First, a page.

Developed by a team from the University of Michigan and NASA, the material is made up of thiol-ene-trialkylborane liquid resin, sandwiched between two polymer panels. As long as the resin is contained in the airtight space between the panels, it stays in its liquid form.

When either of the panels are pierced by a projectile, however, the resin leaks out of the hole and polymerizes upon contact with the oxygen in the air. As a result, it instantly forms a solid airtight plug in the hole.
via Gizmag

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Aug 27, 2015

Robot learns how to cook pizza by watching Youtube and reading WikiHow

posted by Larra Morris

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A PR2 humanoid robot recently learned to cook pizza and pancakes after watching a series of Youtube videos and reading WikiHow articles. The experiment, which was part of a European project called RoboHow...

The researchers behind the four-year project see exploring ways to teach robots to understand language as the route to achieving their goal. They aim to enable machines to perform everyday human-scale activities as competently as humans. Put simply, they want to be able to tell a robot what to do rather than needing to program it to perform each precise movement.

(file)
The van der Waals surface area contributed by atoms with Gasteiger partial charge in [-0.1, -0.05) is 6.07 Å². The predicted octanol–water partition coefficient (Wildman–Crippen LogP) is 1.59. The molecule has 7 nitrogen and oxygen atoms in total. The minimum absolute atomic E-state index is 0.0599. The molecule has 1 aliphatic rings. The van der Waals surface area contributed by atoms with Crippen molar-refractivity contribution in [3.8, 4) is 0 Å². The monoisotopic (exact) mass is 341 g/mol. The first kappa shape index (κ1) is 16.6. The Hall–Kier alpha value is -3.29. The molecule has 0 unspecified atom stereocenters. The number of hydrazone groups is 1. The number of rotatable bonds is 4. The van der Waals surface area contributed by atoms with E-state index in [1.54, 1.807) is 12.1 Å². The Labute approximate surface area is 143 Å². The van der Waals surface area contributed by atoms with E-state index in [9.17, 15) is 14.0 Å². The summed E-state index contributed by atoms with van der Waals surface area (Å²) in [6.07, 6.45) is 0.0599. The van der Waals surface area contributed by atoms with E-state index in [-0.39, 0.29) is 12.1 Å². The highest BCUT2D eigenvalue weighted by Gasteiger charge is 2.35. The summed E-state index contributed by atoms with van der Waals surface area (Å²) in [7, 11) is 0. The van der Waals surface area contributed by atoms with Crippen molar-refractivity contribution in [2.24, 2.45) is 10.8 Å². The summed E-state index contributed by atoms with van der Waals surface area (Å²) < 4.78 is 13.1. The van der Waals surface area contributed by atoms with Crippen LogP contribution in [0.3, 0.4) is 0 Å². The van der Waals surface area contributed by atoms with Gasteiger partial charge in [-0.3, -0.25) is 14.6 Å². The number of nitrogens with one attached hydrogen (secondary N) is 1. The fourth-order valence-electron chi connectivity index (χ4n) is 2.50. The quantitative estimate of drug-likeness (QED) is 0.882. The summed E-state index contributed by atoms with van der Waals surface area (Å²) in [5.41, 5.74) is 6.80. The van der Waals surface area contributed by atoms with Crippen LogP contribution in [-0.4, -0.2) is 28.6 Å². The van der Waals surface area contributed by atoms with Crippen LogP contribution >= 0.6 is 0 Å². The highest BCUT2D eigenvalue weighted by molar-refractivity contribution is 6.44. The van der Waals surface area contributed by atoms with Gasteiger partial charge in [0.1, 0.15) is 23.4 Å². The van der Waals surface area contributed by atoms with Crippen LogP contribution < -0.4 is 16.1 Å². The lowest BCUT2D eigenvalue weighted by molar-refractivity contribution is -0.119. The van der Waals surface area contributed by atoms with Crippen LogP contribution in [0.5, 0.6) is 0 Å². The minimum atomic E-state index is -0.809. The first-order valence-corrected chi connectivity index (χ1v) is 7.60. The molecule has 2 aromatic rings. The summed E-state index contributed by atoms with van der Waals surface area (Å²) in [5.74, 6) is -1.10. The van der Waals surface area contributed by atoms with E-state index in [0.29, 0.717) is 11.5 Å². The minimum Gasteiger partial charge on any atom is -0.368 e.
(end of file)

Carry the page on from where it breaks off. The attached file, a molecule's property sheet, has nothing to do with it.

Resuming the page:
via Geekologie

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Aug 27, 2015

Robotic microfish can sense and remove toxins from their environment

posted by Larra Morris

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In the not-too-distant future, tiny robotic fish could be cruising around inside our our bodies, delivering drugs and cleaning up toxins. This week, engineers at the University of San Diego unveiled the first prototype: a chemically powered, magnetically controlled swimmer.

It’s called the “microfish,” and true to its name, it looks quite a bit like its biological, macroscopic brethren. But that’s where the similarities end. This fish was manufactured using a clever new 3D printing technique — one that could allow engineers to built complex microbots capable of performing all sorts of sophisticated tasks, from targeted drug delivery to environmental cleanup.
via Gizmodo

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Image: W. Zhu and J. Li, UC San Diego Jacobs School of Engineering.

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Aug 26, 2015

Photos with overexposed highlights could one day be a thing of the past

posted by Larra Morris

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Researchers at MIT Media Lab have proposed a new camera technology which could see an end to overexposed images. The modulo camera would work by employing a sensor which can reset the sensor capacitors of pixels as they overexpose, and "unwrapping" algorithms to recover color information which would otherwise have been lost in blown highlights.
via Gizmag

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Image: MIT Media Lab